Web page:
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Authors: Polemio, M.* 
Romanazzi, A.* 
Title: Climate change and Mediterranean coastal karst aquifers: the case of Salento (southern Italy)
Issue Date: 18-Jun-2014
Publisher: Dipartimento di Scienze Ecologiche e Biologiche, Università degli Studi della Tuscia, 2014
Keywords: groundwater management
Subject Classification03. Hydrosphere::03.02. Hydrology::03.02.03. Groundwater processes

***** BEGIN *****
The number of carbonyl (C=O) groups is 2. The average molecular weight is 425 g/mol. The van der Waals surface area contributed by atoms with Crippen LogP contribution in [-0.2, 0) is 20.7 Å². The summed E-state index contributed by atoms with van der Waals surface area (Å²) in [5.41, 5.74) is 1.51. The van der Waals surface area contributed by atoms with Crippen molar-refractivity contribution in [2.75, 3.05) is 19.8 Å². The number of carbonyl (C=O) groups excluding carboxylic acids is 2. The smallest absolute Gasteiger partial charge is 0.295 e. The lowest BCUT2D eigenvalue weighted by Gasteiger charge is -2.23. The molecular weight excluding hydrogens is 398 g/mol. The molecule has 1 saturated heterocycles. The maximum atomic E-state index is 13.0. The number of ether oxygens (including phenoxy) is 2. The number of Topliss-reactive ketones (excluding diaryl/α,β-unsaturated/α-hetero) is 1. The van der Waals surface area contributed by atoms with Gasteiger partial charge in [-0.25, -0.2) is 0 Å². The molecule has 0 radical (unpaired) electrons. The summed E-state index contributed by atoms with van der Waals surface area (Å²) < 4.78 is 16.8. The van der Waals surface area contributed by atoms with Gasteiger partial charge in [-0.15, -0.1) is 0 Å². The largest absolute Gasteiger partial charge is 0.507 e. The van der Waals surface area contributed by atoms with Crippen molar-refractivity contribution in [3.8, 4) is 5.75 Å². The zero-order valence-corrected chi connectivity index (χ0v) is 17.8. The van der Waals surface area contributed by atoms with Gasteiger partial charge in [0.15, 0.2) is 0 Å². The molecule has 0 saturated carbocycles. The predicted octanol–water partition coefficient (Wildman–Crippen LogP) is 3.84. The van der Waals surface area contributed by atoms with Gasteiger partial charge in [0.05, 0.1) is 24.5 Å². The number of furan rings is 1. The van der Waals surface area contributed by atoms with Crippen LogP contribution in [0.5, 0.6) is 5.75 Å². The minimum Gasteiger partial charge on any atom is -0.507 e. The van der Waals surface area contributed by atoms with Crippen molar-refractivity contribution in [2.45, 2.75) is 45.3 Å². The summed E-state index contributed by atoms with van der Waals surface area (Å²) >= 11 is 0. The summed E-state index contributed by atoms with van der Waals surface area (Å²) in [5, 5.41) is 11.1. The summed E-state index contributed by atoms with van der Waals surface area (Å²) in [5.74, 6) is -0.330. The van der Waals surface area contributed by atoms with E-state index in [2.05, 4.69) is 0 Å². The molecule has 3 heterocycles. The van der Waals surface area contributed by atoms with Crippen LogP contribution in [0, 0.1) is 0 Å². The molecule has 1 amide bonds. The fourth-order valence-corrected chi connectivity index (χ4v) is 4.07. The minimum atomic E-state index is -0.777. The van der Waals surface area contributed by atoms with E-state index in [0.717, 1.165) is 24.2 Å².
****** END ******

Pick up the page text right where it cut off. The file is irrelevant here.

Abstract: Second half of the 20th century was characterized by an increase of groundwater discharge. Numerous aquifers are overexploited in the world and in particular in the Mediterranean area. Problems tie to overexploitation, as piezometric decline and increase of seawater intrusion, are amplified in karst coastal aquifers where the whole effect could be a groundwater quality and quantity degradation. Focusing on Mediterranean countries, most part of coastal aquifers of Spain, France, Portugal, Slovenia, Croatia, Greece, Albania, Turkey, and Italy are karstic and affected, to different degrees, by seawater intrusion due high pumping extraction rates and low recharge. (COST, 2005; Polemio et al., 2010). Climate change may particularly aggravate these requirements, especially in the Mediterranean areas, due to the combined effects of semiarid condition climate, or reduced recharge and consequent increase of discharge (Cotecchia et al., 2003; Polemio 2005; Polemio et al., 2009). The general purpose of this paper is to prove the capability of large-scale numerical models in management of groundwater, in particular for achieve forecast scenarios to evaluate the impacts of climate change on groundwater resources of karst coastal aquifer of Salento (Southern Italy). The computer codes selected for numerical groundwater modelling were MODFLOW and SEAWAT. Three forecast transient scenarios, referred to 2001-2020, 2021-2040 and 2041-2060, were implemented, on the basis of calibrated and validated model, with the aim to predicting the evolution of piezometric level and seawater intrusion. The scenarios were discussed considering the effects of climate change, sea level rise and change of sea salinity.
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